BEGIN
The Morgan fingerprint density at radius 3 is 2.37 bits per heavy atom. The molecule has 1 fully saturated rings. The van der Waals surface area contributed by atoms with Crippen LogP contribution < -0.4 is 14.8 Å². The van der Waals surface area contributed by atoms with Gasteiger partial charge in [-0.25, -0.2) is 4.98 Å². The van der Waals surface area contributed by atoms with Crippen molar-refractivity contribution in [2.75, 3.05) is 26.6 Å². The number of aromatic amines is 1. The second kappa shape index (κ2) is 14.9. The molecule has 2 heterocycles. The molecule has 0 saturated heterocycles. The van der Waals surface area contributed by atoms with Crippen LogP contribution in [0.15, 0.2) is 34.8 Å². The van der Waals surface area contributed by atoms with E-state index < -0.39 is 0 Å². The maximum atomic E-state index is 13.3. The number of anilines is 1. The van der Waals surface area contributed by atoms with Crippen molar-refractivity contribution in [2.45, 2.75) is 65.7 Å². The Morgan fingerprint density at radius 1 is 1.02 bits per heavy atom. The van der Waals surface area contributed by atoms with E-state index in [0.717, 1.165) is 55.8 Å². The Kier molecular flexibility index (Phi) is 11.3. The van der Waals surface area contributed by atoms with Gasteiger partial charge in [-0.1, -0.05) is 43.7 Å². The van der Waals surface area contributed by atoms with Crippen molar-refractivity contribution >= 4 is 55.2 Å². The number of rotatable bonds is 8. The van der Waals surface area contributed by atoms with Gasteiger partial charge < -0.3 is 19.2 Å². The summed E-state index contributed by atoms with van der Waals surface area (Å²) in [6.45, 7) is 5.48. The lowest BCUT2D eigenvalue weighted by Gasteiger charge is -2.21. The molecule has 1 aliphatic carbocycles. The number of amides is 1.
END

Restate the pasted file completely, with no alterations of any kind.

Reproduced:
The Morgan fingerprint density at radius 3 is 2.37 bits per heavy atom. The molecule has 1 fully saturated rings. The van der Waals surface area contributed by atoms with Crippen LogP contribution < -0.4 is 14.8 Å². The van der Waals surface area contributed by atoms with Gasteiger partial charge in [-0.25, -0.2) is 4.98 Å². The van der Waals surface area contributed by atoms with Crippen molar-refractivity contribution in [2.75, 3.05) is 26.6 Å². The number of aromatic amines is 1. The second kappa shape index (κ2) is 14.9. The molecule has 2 heterocycles. The molecule has 0 saturated heterocycles. The van der Waals surface area contributed by atoms with Crippen LogP contribution in [0.15, 0.2) is 34.8 Å². The van der Waals surface area contributed by atoms with E-state index < -0.39 is 0 Å². The maximum atomic E-state index is 13.3. The number of anilines is 1. The van der Waals surface area contributed by atoms with Crippen molar-refractivity contribution in [2.45, 2.75) is 65.7 Å². The Morgan fingerprint density at radius 1 is 1.02 bits per heavy atom. The van der Waals surface area contributed by atoms with E-state index in [0.717, 1.165) is 55.8 Å². The Kier molecular flexibility index (Phi) is 11.3. The van der Waals surface area contributed by atoms with Gasteiger partial charge in [-0.1, -0.05) is 43.7 Å². The van der Waals surface area contributed by atoms with Crippen molar-refractivity contribution >= 4 is 55.2 Å². The number of rotatable bonds is 8. The van der Waals surface area contributed by atoms with Gasteiger partial charge < -0.3 is 19.2 Å². The summed E-state index contributed by atoms with van der Waals surface area (Å²) in [6.45, 7) is 5.48. The lowest BCUT2D eigenvalue weighted by Gasteiger charge is -2.21. The molecule has 1 aliphatic carbocycles. The number of amides is 1.